Front

Cuts

Book

Back

Title not found

  1. How to cheat at Crosswords

Once the hard work of Christmas Day is over, and you sit replete and grateful on Boxing Day, the only alternative to exercise is quizzes, or crosswords. Cryptic crosswords remain a skill that computers can't be taught any more than they can make robots walk. But the kind of general knowledge crossword you find in the Financial Times or the Daily Telegraph  on Saturdays, and the quizzes that appear in the papers over Christmas, are excellent opportunities for Internet-assisted research, also known as "googling" to the young, or "cheating" to the old.

It is only ten years since the first web page in the United States appeared. There are now perhaps three billion around the world, of which maybe half have been indexed by search engines. This is a very rough estimate but it does suggest both the huge amounts of information out there, and the extreme difficulty of finding the bits that are any good.

The simplest method of cheating is simply to type the whole clue into Google. The only real trick here is to ensure that words which belong together are joined in the question by a full stop. You can put double quotes about them instead, but full stops between the words are quicker and easier. So if you want to know who invented the full stop, you would try "inventor full.stop" (mind you, that still gets 351 pages returned). "who.invented.the.full.stop" only returns one answer, and it's a bunch of teenagers quarrelling about a game; but the principle is clear enough.

When Goggle fails, there are two directions to go in. If your question is related to computers, or to the sort of interests that people form clubs about, then it is worth using Google Groups, which is a service that indexes the Usenet discussion service. Most of these groups are a howling wasteland, full of lunatics, crooks, and pornographers. But there are islands of technical and fannish discussion in which Google Groups will find the most extraordinarily arcane and detailed information. For instance, if you wanted to follow Ruth Gledhill's career as a ballroom dancer, there is an extraordinary amount preserved there.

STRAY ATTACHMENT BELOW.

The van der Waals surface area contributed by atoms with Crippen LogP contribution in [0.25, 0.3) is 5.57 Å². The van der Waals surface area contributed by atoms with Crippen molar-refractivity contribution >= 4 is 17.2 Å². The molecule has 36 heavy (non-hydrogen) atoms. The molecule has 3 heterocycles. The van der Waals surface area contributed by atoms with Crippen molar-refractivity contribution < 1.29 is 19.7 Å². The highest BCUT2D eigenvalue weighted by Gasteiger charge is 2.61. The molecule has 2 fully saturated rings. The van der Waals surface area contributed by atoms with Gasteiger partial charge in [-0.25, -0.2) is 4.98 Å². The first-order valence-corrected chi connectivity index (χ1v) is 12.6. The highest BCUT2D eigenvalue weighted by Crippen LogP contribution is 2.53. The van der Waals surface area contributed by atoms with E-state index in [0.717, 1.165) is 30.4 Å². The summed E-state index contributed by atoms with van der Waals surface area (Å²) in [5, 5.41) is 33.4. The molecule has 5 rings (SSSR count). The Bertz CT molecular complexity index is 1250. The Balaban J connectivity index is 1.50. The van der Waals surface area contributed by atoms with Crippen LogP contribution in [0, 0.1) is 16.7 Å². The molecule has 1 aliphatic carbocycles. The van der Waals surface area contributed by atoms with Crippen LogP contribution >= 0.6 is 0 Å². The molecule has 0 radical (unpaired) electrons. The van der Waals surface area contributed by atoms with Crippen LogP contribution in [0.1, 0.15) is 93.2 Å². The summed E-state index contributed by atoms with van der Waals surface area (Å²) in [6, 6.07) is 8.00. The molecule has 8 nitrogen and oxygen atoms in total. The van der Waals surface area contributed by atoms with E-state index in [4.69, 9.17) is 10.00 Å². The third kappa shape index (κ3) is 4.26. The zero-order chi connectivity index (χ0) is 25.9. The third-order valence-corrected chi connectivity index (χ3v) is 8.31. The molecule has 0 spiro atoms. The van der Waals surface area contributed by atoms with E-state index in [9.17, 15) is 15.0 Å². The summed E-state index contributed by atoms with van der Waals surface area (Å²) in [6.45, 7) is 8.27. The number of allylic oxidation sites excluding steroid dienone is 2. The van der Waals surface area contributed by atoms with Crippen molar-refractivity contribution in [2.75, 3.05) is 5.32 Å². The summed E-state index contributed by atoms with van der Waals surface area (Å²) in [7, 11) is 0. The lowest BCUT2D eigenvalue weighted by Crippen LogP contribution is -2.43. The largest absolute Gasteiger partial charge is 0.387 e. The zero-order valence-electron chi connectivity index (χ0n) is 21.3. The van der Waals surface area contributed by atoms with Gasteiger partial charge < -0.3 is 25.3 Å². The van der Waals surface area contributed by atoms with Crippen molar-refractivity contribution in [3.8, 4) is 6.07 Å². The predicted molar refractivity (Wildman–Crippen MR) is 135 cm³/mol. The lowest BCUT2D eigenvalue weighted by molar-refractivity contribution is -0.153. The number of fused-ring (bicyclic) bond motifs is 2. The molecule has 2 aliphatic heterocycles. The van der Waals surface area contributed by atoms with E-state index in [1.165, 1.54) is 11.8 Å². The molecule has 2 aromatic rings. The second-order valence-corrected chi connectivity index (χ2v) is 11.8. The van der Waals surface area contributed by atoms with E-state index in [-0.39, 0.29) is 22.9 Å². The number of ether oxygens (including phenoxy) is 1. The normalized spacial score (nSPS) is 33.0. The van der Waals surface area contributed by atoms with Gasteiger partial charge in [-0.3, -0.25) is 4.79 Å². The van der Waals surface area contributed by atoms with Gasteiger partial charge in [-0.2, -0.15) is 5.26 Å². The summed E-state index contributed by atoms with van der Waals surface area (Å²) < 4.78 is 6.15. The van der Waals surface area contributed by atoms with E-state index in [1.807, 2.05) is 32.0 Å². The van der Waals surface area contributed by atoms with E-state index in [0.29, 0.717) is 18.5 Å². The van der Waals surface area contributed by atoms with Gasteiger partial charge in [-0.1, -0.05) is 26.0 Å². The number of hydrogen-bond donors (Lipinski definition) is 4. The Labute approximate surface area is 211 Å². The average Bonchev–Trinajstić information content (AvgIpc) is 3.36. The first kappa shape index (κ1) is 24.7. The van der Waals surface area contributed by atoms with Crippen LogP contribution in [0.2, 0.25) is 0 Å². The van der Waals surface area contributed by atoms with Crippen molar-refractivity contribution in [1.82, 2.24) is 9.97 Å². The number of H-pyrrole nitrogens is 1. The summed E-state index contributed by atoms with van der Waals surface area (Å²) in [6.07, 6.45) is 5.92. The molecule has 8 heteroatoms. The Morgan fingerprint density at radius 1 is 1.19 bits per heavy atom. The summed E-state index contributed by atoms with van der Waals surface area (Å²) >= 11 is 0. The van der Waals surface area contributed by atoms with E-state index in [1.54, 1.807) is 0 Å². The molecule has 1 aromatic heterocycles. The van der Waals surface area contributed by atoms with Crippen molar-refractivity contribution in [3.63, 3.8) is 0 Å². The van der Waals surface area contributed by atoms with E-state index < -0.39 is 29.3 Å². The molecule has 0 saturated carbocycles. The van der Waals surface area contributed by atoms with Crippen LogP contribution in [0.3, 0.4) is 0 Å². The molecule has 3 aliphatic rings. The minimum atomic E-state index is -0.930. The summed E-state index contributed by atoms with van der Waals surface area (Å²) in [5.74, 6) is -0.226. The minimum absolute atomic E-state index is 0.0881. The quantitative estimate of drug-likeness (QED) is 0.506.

For more detailed historical information, most broadsheet newspapers have archives going back to the mid-Nineties. Some of these are still free, though the Times has started charging. Any quiz questions about the previous year are probably best answered using the hugely comprehensive Financial Times global search. Further back than that, the next best place is RefDesk, a huge collection of encyclopaedias and dictionaries which was set up oddly enough by the father of Matt Drudge, the notorious Internet gossip columnist.

Refdesk offers leads to Encyclopaedia Britannica, which has recently started charging for full-length articles. But it also offers access to three other encyclopaedias, four mapping services (for finding places), two quotation dictionaries, a legal and a medical specialised dictionary as well as the complete text of the rather dull American Merriam-Webster dictionary.

The quickest way to discover which author wrote what is to look in the Library of Congress Catalogue, which contains, to a first approximation, every book ever published in English, and is easier to search and find than rivals (Cambridge University Library, for example, ahs a much clumsier interface). That way, when you need to find a novel written by Sir Arthur Quiller Couch it takes only ten seconds to find there are 26 to choose from. Still, that narrows the field down.

To privide ammunition for theological arguments, the single overwhelming resource is the Ethereal Library of Christian Classics. This started off as a collection in Wheaton College Library, but has now moved to its own web site. I keep meaning to browse there and being distracted by things like audio files of the sermons of Jonathan Edwards, read by a woman.

I haven't put any links into this piece, because you can find everything I have referred to simply by looking from www.google.com

Front Cuts Book Back

This stuff written and copyright Andrew Brown. If the page looks bad, that's my fault, unless you're using Netscape 4.x. Then it's yours. Upgrade, and do yourself a favour.